The Selection Law
|Legislative Item #||Registration Number: 469|
|Draft Legislation Title||Selection of managers and employees of the Islamic Republic|
|عنوان پیش نویس قانون||گزینش مدیران و کارگزاران نظام جمهوری اسلامی|
|Date of Submission||May 25, 2021|
|تاریخ تحویل||۲۵ اردیبهشت ۱۴۰۰|
|Cosponsors||The bill is co-sponsored by 27 members of the current parliament.|
The proposed bill, if adopted, will replace the Selection Law (1995) (also known as the law for the Gozinesh Process). Sponsors of the draft legislation note that they intend to build on lessons learned from over thirty years of applying the Selection law to improve the processes’ efficiency.
The gozinesh process makes employment in the country’s public sector conditional on discriminatory grounds –– effectively prohibiting several religious and ethnic minorities from fully participating in economic life. As described by the UN Special Rapporteur on the situation of human rights in the Islamic Republic of Iran: the process “involves investigations conducted by the Supreme Selection Council and the Ministry of Intelligence into the acceptability of an applicant’s beliefs, previous political opinions, and affiliations” and is intended to ensure that applicants “adhere to and have knowledge of Islam, follow the theory of Velayat-e-faqih (rule of an Islamic jurist under Shi’ite Islam) and are loyal to the Islamic Republic of Iran.” 
Human Rights Impact
The draft bill preserves the shortcomings in the current Selection Law. The current law of “selection” generates grounds for discrimination based on thoughts, conscience, and religion or belief, including political beliefs. The gozinesh process violates the right to work under ICESCR Arts. 6 and 7 in relation to the principle of non-discrimination under ICESCR Art. 2(2). While the right to work is not ‘an absolute and unconditional right’, but individuals may not to be deprived of employment unfairly. The labor market must be accessible indiscriminately.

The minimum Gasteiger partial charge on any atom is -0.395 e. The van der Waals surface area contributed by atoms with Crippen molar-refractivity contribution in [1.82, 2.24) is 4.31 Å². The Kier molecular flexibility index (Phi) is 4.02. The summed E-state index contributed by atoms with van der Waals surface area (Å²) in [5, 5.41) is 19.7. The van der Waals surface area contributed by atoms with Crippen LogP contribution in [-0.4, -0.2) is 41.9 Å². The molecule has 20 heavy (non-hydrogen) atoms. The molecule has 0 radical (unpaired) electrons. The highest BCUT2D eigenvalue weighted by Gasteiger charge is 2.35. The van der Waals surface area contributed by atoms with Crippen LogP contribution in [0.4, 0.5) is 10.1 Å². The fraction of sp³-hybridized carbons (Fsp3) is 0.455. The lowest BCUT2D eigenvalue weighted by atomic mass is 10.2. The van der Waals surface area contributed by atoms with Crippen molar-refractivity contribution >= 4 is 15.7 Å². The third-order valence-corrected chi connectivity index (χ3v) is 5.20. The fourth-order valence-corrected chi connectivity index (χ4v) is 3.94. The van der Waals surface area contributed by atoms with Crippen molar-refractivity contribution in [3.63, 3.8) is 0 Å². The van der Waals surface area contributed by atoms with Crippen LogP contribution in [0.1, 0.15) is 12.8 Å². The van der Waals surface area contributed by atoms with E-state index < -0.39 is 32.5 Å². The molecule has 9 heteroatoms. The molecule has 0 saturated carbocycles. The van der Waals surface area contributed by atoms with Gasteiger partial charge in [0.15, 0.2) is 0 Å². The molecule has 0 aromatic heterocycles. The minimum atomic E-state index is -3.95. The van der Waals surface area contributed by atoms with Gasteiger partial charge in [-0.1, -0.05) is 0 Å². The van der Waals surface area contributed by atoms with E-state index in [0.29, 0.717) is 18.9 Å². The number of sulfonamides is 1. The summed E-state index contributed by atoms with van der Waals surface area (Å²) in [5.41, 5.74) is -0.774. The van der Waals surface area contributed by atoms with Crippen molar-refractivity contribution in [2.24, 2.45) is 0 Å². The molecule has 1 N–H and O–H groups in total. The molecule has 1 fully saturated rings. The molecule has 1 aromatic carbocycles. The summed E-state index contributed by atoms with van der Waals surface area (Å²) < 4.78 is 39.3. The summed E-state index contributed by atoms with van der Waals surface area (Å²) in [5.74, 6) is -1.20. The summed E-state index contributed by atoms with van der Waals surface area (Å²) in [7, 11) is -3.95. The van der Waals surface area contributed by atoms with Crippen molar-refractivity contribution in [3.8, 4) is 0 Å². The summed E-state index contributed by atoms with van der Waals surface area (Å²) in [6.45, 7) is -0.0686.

In its latest submission to the CERD committee, authorities asserted “the criterion for recruiting forces in government organizations and departments observes the Constitution of the Islamic Republic of Iran. Needless to say, a government official must be committed to the law that they are responsible for enforcing, as is the case everywhere with an adopted constitution.”
The gozinesh process infringes on the right to equality of opportunity or treatment in employment or occupation for all those who seek employment in the public sector and, reportedly in some instances, in parts of the private sector on the basis of religious affiliation, political opinion, or political affiliation. In practice, members of ethnic and religious minorities, as well as those who hold political opinions which differ from those accepted by the State, face discrimination. In addition to violating the right to equal access to work without discrimination as guaranteed under Articles 6 and 2 and 7 of the International Covenant of Economic Social and Cultural Rights (ICESCR), the gozinesh process contravenes Article 23 of Iran’s Constitution, which states that ‘”[t]he investigation of individuals’ beliefs is forbidden, and no one may be molested or taken to task simply for holding a certain belief.” The criteria also establish a barometer for measuring the degree to which an applicant is committed to promoting the views of the State. For example, among the topics relevant to the selection process are assessments of an applicant’s involvement, or lack of involvement, in revolutionary and religious institutions, charities, or of their attendance at congregational prayers or government-sponsored rallies.
Date of receipt by Parliament: May 25, 2021
Date of issuance of expert opinion by the Research Center: October 13, 2021
Possible timeframe for bill discussion: April to July 2022